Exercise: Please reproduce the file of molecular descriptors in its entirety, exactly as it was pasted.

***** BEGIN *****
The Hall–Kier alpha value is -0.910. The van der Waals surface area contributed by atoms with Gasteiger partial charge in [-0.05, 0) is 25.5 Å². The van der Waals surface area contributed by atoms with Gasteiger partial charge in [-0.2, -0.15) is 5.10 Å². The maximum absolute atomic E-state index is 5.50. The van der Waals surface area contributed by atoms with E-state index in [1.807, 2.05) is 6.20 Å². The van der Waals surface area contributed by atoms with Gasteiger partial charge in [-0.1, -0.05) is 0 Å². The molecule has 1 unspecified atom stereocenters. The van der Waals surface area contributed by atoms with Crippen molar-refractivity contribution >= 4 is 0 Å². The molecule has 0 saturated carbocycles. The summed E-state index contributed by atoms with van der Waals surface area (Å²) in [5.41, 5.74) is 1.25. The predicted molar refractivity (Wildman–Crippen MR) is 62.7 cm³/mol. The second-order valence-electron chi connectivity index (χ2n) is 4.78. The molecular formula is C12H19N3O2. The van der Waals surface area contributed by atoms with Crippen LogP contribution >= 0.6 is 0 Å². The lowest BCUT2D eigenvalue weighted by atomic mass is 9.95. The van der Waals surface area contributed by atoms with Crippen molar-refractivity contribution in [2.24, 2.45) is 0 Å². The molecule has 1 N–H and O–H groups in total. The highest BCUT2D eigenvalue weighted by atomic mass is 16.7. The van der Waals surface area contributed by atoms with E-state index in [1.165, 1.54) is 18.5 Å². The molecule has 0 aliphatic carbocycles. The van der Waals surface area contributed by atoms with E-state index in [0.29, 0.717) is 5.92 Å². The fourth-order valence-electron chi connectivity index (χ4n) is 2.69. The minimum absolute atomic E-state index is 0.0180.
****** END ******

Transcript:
The Hall–Kier alpha value is -0.910. The van der Waals surface area contributed by atoms with Gasteiger partial charge in [-0.05, 0) is 25.5 Å². The van der Waals surface area contributed by atoms with Gasteiger partial charge in [-0.2, -0.15) is 5.10 Å². The maximum absolute atomic E-state index is 5.50. The van der Waals surface area contributed by atoms with E-state index in [1.807, 2.05) is 6.20 Å². The van der Waals surface area contributed by atoms with Gasteiger partial charge in [-0.1, -0.05) is 0 Å². The molecule has 1 unspecified atom stereocenters. The van der Waals surface area contributed by atoms with Crippen molar-refractivity contribution >= 4 is 0 Å². The molecule has 0 saturated carbocycles. The summed E-state index contributed by atoms with van der Waals surface area (Å²) in [5.41, 5.74) is 1.25. The predicted molar refractivity (Wildman–Crippen MR) is 62.7 cm³/mol. The second-order valence-electron chi connectivity index (χ2n) is 4.78. The molecular formula is C12H19N3O2. The van der Waals surface area contributed by atoms with Crippen LogP contribution >= 0.6 is 0 Å². The lowest BCUT2D eigenvalue weighted by atomic mass is 9.95. The van der Waals surface area contributed by atoms with Crippen molar-refractivity contribution in [2.24, 2.45) is 0 Å². The molecule has 1 N–H and O–H groups in total. The highest BCUT2D eigenvalue weighted by atomic mass is 16.7. The van der Waals surface area contributed by atoms with E-state index in [1.165, 1.54) is 18.5 Å². The molecule has 0 aliphatic carbocycles. The van der Waals surface area contributed by atoms with E-state index in [0.29, 0.717) is 5.92 Å². The fourth-order valence-electron chi connectivity index (χ4n) is 2.69. The minimum absolute atomic E-state index is 0.0180.